As with any project, picking the right fasteners for the material you’re fixing to is important. For wood you’re generally best to use appropriate timber screws, but nails or staple nails may also be an option. The smallest gauges of wire can even be fixed using an industrial staple gun if the application won’t put stress on the mesh. For metal, self-drilling (tek) screws or pop rivets will work well. If you have access to a welder you can also weld heavier gauge mesh in place. For brick or cement you’ll need suitable anchors or plugs. Also consider corrosion resistance and the appearance of whatever fasteners you choose if these things are important. Matching the fastener material to the mesh is a good rule of thumb (e.g. galvanised or stainless steel). Mesh can also be laced or ‘lashed’ in place to posts or framing using wire. Cable ties could even be used but these are best reserved for temporary jobs or where fast assembly is your top priority.

There are a few styles of frame construction that you can consider, each has its benefits:

The direct fix method is simple and inexpensive. The mesh is face-fixed to a flat surface by just driving suitable fasteners through the mesh openings into the support material. Ensure that the head of the fasteners (screws, nails rivets etc.) are bigger than one square of the mesh you are using, or that you add a washer under the head to get the same result.

The sandwich method is more secure, gives a neater appearance and can conceal the edges of the mesh. The mesh is clamped in place to the main support by placing a secondary frame on top of the mesh and screwing through at regular intervals. A simpler variation to this method is to simply use straight strips of timber or metal (i.e. flat bar) rather than a complete secondary frame.

The channel method fully encloses the edges of the wire panel by constructing a frame that has an internal slot to hold the mesh. This method is most commonly used in metal frames that have been fabricated using c-section channel, mitered on the corners and welded. If you have the skills, a similar effect could be achieved with a timber frame using a rebate or groove.

Don’t: Forget that wire mesh weighs something, and that gravity will be doing its job. Make sure your mesh is fixed in enough places to be able to hold the weight. Too few fixtures and your mesh could droop, bend or tear. This comes back to careful planning at the beginning, but don’t overlook this vital step.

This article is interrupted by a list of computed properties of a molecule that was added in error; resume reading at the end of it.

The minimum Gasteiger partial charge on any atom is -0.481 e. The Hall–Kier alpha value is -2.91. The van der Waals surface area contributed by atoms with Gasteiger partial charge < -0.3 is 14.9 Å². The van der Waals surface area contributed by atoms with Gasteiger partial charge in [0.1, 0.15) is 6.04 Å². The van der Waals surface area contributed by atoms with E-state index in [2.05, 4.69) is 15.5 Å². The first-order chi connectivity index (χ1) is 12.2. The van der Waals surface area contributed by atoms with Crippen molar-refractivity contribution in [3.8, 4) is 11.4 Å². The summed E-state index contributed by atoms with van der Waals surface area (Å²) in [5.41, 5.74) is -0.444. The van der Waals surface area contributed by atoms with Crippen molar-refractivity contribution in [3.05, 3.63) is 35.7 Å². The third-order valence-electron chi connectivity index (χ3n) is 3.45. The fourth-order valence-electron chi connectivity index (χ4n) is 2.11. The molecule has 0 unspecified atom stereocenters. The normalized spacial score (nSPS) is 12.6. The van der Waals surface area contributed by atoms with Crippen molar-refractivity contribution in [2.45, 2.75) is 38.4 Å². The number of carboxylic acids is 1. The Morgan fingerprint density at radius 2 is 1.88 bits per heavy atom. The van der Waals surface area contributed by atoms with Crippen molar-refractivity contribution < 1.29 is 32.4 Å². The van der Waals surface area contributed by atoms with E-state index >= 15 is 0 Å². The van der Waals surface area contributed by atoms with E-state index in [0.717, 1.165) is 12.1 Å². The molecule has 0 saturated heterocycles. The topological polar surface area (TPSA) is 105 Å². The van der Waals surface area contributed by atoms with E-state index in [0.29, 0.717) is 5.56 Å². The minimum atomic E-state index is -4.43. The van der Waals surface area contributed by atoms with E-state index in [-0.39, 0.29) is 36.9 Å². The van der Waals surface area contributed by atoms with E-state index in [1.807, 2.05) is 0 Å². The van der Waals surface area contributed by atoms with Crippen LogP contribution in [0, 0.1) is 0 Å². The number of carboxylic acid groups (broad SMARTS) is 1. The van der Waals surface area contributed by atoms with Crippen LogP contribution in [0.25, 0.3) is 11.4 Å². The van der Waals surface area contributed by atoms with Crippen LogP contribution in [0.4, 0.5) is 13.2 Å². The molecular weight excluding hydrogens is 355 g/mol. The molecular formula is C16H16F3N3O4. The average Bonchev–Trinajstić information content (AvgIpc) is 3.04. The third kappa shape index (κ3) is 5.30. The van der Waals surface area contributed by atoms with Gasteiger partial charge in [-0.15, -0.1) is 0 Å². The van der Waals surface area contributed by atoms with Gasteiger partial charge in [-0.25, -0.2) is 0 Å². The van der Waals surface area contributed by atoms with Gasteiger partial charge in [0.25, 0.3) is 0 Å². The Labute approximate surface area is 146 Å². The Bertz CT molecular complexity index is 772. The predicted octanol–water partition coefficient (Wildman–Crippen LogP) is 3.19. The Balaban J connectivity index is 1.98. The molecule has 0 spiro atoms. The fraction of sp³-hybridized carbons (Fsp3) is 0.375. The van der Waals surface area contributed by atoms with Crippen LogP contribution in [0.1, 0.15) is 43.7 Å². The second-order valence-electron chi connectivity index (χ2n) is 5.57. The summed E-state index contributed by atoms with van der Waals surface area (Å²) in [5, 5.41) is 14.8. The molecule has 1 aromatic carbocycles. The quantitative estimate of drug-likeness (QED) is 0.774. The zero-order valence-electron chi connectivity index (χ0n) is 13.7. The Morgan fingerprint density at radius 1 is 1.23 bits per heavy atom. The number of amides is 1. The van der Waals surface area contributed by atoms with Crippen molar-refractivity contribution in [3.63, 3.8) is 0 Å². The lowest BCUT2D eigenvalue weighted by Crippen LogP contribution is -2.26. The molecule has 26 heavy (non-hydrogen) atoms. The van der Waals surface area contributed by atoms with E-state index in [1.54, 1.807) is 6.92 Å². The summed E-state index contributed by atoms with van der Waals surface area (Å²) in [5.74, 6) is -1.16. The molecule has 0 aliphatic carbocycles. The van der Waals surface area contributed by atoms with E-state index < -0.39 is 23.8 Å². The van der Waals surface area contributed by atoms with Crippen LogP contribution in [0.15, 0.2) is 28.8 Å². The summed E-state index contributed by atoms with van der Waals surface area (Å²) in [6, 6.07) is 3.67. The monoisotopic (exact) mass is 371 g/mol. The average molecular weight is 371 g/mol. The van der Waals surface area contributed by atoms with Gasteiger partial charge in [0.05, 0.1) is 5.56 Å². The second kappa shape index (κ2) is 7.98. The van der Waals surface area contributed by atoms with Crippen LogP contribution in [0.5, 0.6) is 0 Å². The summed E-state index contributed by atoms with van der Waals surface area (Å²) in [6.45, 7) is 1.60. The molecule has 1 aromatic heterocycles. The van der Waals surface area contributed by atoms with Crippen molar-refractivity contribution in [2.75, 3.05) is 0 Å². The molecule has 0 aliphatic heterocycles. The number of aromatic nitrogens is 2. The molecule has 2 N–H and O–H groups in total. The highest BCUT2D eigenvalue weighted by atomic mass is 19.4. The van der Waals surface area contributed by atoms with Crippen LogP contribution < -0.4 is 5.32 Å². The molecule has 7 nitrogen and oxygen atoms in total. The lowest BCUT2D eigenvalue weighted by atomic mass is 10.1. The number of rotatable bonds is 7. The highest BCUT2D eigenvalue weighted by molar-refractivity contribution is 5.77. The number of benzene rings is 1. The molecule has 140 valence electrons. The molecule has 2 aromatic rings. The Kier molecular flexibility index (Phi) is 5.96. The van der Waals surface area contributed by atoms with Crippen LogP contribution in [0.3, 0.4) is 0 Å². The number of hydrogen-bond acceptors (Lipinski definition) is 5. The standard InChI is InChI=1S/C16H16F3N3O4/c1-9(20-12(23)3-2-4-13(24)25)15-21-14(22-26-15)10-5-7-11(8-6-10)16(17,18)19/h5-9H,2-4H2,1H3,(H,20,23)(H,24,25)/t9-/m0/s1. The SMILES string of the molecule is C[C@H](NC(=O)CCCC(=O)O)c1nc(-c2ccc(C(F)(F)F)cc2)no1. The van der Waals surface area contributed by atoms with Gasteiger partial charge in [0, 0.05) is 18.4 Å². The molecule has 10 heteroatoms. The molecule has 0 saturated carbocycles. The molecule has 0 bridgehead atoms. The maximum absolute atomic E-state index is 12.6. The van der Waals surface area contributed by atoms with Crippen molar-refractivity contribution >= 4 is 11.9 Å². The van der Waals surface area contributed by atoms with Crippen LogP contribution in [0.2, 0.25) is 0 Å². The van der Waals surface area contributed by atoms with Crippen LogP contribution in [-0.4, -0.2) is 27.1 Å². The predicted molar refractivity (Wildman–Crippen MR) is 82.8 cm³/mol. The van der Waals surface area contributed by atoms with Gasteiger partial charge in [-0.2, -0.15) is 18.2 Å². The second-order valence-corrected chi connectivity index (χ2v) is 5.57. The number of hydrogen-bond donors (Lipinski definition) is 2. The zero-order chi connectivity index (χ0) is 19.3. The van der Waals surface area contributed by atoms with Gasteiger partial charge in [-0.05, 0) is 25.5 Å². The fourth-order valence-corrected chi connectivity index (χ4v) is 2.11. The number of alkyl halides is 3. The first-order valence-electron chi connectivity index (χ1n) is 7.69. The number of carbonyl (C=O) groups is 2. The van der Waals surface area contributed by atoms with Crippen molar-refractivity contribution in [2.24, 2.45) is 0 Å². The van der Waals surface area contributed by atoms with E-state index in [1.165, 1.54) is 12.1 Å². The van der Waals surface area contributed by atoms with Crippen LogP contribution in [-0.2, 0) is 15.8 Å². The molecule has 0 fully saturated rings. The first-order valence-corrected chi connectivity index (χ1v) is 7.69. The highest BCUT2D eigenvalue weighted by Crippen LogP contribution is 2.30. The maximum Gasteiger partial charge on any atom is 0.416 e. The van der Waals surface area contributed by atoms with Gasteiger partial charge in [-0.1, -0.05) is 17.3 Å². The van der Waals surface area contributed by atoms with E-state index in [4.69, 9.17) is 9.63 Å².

Painting your wire mesh

Do: Keep in mind the most time-consuming part of painting wire mesh is the preparation. Ensure the surfaces are clean and rust-free before priming. To cover all your bases, it’s best to use a corrosion resistant primer which will keep the metal sealed off from the elements. From there, it’s just a matter or spraying or brushing the paint on. It’s best to use an acrylic latex paint as this is well suited to painting metal and it’ll outlast other paint types. As an alternative to ‘wet’ painting and for a really high quality finish you could also consider powdercoating.

Don’t: Paint over rust or dirt. This is a surefire way to shorten the lifespan of the paint job and it will undoubtedly start to show before long. In order to get the best finished product, sand off any rust that’s present and give the mesh a thorough clean: oil and dirt can build up near the wire intersections. It’s recommended you do this immediately before applying primer, as the longer it’s exposed to the elements the more likely you’ll have to repeat this process.

In summary

Wire mesh is an extremely versatile material that can be useful for many small (and not so small!) jobs at home and work. It is easy to work with if you’ve got some basic tools and DIY skills and can give you good looking and hardwearing result. To get the best result, remember to take care, plan in advance, use appropriate safety gear and do no attempt any project that you do not have the tools or skills to take on.

Meshstore New Zealand stocks wire mesh in a huge number of configurations and we can supply you with the right material for whatever project you have in mind.

working with wire mesh

Shopping Cart
Click outside to hide the comparison bar
Scroll to Top